I’m a linguist by training, so I’ve decided to start posting working definitions of words that bear on the topics I talk about here.
Today I will give my definition of the word “atheist“.
I take to be an atheist anyone who lacks a belief in the existence of a god.
A religious friend once asked me, “Why are you not agnostic?” The implication was that one cannot be both an atheist and an agnostic. In fact, I consider myself both an atheist and an agnostic. I am an atheist because I do not have a belief in a god; I am an agnostic because I have no way to know for certain whether a god does or does not exist.
I decided to post this definition because many religious people seem to take atheist to mean one who is certain (or at least, positively believes) that no god exists. This doesn’t coincide with how most atheists define their beliefs.
In my experience, the definition I use above is the one most atheists would use to describe themselves. This is supported by the entry at Wiktionary. However, the Cambridge Advanced Learners Dictionary only gives the more restricted definition of an atheist as “someone who believes that God or gods do not exist”. Dictionary.com follows the Cambridge definition.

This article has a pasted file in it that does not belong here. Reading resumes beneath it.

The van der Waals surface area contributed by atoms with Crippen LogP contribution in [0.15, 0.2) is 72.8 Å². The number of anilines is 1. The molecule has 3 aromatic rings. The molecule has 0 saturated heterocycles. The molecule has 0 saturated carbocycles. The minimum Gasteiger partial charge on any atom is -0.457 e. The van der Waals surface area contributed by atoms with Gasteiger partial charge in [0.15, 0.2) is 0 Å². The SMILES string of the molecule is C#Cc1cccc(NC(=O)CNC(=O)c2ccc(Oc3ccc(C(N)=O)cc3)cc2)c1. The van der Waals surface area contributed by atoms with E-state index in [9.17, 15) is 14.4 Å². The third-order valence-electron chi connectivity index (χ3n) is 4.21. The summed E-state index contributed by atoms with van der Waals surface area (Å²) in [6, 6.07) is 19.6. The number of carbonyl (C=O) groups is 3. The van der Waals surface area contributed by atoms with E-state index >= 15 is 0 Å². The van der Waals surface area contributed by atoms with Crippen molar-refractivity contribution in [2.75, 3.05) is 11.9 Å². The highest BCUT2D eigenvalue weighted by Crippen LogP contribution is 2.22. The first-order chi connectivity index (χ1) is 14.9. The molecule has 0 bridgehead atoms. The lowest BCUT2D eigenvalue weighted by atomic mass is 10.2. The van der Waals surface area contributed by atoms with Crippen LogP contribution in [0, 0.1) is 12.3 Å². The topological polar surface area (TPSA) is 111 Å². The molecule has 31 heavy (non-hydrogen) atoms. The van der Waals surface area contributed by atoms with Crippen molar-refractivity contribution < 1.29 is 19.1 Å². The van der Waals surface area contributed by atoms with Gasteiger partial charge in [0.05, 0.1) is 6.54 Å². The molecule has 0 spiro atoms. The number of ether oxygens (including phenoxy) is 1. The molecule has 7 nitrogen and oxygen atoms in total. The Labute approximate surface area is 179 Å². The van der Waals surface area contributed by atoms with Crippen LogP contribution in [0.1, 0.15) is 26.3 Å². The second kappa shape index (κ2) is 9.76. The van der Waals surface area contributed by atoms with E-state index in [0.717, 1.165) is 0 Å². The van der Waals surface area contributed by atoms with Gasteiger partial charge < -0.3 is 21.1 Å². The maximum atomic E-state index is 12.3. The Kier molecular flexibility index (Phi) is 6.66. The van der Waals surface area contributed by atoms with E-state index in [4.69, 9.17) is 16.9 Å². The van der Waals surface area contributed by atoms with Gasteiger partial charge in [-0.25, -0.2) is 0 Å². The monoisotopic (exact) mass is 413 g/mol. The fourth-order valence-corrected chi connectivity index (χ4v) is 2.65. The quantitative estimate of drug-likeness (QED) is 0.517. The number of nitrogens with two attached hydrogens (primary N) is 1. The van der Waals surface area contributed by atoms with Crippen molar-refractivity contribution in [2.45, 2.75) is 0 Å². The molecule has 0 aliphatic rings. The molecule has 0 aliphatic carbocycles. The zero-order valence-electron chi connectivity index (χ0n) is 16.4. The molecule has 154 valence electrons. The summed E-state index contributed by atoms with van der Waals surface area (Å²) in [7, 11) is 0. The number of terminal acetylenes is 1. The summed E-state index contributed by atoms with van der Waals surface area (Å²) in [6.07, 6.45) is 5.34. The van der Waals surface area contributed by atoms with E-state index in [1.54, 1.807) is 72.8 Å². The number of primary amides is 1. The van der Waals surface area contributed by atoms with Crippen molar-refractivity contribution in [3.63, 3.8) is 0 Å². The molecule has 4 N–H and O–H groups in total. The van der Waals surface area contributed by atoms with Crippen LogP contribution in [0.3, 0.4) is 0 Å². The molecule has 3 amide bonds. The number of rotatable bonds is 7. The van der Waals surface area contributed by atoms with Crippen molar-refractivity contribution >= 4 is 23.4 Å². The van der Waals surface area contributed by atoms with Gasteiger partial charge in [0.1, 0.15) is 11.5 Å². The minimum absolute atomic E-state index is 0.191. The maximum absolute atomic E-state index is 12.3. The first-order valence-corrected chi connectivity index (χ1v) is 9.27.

The Oxford English Dictionary, which I generally take as a gold standard in lexicography, also limits its definition of atheist to one who rejects belief in gods, rather than simply one who lacks such belief. However, the OED bases its definitions on examples in a corpus of English texts, and the most recent text in which they note the use of the word atheist is from 1876. I suspect if they had a sample of 20th- and 21st-century writing by atheists, they would include the definition I (and most atheists) use.
The excellent website, Ontario Consultants on Religious Tolerance, which aims to discuss in as unbiased a way as possible all of the religious beliefs of the world, has a good article on the question of what atheism is. They back up my assertion that most atheists will use the “lack of belief in gods” definition, rather than the “belief in lack of gods” definition.
Let me end this first “definition” post with a standard linguist’s caveat. I am not trying to impose a meaning on people. I am not trying to authoritatively decree that this word means what I say it means, instead of what someone else might say it means. I am trying to describe the meaning of the word as I use it, and as most self-described atheists use it. (For further evidence, here are some atheists defining atheism: 1, 2, 3, 4, 5.)